A church has probably been on the site of St Mary-le-Bow since Saxon times but the present building was one of the first churches to be rebuilt after the Great Fire of London by Christopher Wren. According to tradition you have to have been born within the sound of the bells of Mary-le-Bow to be considered a true Cockney.
The work on rebuilding the church was completed by 1673 though it was another 7 years before the tower, probably one of Wren’s most ambitious, was completed – and when I visited it was covered in scaffolding.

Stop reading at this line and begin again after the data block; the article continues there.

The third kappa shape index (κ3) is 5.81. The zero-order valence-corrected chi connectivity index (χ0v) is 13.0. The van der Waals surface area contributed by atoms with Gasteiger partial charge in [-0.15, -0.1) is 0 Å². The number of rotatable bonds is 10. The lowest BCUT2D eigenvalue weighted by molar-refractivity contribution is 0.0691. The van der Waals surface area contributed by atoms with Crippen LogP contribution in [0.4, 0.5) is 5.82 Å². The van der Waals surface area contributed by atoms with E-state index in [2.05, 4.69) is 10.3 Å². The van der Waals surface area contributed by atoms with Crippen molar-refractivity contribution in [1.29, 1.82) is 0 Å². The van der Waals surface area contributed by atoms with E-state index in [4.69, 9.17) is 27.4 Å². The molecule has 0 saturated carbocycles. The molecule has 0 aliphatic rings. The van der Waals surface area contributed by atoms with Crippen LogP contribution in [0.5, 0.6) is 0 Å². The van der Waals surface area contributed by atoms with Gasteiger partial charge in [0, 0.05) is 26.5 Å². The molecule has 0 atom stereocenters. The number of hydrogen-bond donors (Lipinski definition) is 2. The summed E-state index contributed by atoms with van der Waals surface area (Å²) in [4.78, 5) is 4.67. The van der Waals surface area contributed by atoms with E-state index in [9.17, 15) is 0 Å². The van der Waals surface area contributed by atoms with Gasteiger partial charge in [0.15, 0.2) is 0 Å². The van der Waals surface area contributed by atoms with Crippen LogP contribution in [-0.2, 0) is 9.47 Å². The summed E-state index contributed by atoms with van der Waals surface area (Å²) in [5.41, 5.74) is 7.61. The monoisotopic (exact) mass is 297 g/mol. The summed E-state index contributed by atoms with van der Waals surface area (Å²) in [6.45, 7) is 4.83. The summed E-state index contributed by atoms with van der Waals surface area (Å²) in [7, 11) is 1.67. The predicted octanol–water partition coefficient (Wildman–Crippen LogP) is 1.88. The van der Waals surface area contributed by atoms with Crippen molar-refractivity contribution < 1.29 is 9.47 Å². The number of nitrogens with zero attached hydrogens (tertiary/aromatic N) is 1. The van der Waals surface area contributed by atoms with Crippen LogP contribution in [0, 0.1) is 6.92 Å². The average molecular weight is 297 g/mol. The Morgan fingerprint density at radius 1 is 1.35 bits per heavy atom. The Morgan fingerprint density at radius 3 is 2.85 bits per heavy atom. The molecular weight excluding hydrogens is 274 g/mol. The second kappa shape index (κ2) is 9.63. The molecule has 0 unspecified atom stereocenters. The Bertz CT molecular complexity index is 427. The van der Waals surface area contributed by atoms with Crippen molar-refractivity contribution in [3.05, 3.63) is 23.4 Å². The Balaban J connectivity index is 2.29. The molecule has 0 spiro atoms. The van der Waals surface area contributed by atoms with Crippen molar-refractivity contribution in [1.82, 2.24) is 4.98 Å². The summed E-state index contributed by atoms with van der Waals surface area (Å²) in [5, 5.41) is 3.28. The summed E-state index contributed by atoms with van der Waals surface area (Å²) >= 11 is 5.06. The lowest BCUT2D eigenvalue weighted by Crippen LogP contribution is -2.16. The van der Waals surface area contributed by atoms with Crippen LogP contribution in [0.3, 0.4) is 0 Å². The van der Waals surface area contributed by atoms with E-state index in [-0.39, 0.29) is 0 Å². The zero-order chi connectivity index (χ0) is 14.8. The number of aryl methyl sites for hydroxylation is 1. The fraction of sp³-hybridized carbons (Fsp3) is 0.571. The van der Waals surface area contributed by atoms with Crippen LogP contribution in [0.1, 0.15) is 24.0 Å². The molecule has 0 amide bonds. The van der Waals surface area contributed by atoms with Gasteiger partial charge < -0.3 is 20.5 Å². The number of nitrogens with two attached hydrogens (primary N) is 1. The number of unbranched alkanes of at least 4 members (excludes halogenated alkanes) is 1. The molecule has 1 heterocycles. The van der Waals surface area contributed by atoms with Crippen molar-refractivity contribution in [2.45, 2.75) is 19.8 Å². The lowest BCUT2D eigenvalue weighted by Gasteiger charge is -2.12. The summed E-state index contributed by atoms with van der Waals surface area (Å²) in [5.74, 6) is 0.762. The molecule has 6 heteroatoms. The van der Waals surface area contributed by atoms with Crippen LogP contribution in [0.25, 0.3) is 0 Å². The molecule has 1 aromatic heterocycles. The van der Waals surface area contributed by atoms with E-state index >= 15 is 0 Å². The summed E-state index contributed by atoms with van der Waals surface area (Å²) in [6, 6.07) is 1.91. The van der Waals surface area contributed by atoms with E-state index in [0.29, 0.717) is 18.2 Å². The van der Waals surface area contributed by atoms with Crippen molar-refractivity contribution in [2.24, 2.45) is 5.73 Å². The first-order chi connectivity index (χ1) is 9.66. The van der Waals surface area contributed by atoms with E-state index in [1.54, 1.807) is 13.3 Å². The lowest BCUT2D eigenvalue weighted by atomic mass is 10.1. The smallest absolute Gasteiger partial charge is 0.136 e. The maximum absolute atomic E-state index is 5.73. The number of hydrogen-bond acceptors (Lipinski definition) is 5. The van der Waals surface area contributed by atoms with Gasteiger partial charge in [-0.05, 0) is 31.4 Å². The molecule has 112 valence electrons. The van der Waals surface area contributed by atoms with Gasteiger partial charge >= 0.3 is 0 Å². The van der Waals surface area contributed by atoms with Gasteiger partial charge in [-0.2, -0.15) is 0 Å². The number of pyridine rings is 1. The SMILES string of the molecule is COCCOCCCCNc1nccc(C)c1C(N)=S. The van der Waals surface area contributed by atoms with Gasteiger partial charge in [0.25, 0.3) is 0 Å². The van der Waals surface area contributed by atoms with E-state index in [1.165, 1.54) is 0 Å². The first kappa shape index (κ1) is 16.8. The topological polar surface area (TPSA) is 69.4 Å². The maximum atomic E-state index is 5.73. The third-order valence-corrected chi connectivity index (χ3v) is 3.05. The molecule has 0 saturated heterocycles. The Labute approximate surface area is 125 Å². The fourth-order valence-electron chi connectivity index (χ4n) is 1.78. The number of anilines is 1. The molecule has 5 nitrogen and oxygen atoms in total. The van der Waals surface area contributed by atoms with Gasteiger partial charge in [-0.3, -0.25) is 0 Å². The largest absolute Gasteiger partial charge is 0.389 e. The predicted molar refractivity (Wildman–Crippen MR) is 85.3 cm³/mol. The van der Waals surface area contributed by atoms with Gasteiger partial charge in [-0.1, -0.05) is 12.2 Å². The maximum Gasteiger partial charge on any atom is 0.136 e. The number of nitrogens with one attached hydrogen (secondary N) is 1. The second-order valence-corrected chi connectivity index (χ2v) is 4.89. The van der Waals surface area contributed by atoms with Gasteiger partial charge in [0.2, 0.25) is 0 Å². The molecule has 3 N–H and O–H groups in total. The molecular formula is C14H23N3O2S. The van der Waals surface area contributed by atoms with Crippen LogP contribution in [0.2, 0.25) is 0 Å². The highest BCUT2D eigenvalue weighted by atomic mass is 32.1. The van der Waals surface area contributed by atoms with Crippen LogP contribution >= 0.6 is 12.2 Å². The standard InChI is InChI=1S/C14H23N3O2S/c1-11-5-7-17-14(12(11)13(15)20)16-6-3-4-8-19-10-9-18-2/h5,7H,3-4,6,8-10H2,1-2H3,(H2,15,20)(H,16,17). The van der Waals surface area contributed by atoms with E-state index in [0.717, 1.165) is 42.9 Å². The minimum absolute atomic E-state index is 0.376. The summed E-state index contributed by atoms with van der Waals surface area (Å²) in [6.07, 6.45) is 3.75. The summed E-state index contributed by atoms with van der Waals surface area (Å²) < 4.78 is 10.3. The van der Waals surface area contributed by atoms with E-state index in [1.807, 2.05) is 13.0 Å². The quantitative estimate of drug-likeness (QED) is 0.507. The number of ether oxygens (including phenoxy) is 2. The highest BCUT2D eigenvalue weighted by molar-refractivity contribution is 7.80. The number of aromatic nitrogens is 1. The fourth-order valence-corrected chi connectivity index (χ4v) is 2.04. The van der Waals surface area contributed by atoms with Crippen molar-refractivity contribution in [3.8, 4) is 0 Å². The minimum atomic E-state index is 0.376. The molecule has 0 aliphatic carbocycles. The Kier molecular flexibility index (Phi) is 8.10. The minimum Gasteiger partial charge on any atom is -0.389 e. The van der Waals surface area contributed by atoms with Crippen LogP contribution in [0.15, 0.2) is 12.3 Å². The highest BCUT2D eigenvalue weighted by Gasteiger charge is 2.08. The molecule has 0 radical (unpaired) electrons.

It was almost completely destroyed once again by a German bomb in 1941 and wasn’t rebuilt until 1964 by Laurence King.
John Smith, the founder of the Jamestown Colony in Virginia, was a former parishioner of the church and there is a memorial to him inside as well as a statue in the churchyard.
It’s a bright building inside, the blue particularly striking. It’s very impressive organ also stands out, though this version only dates from around 2010.
Worth a visit especially if like me you’re trying to tick off all of Christopher Wren’s surviving churches from your to do list. You can find more photos here.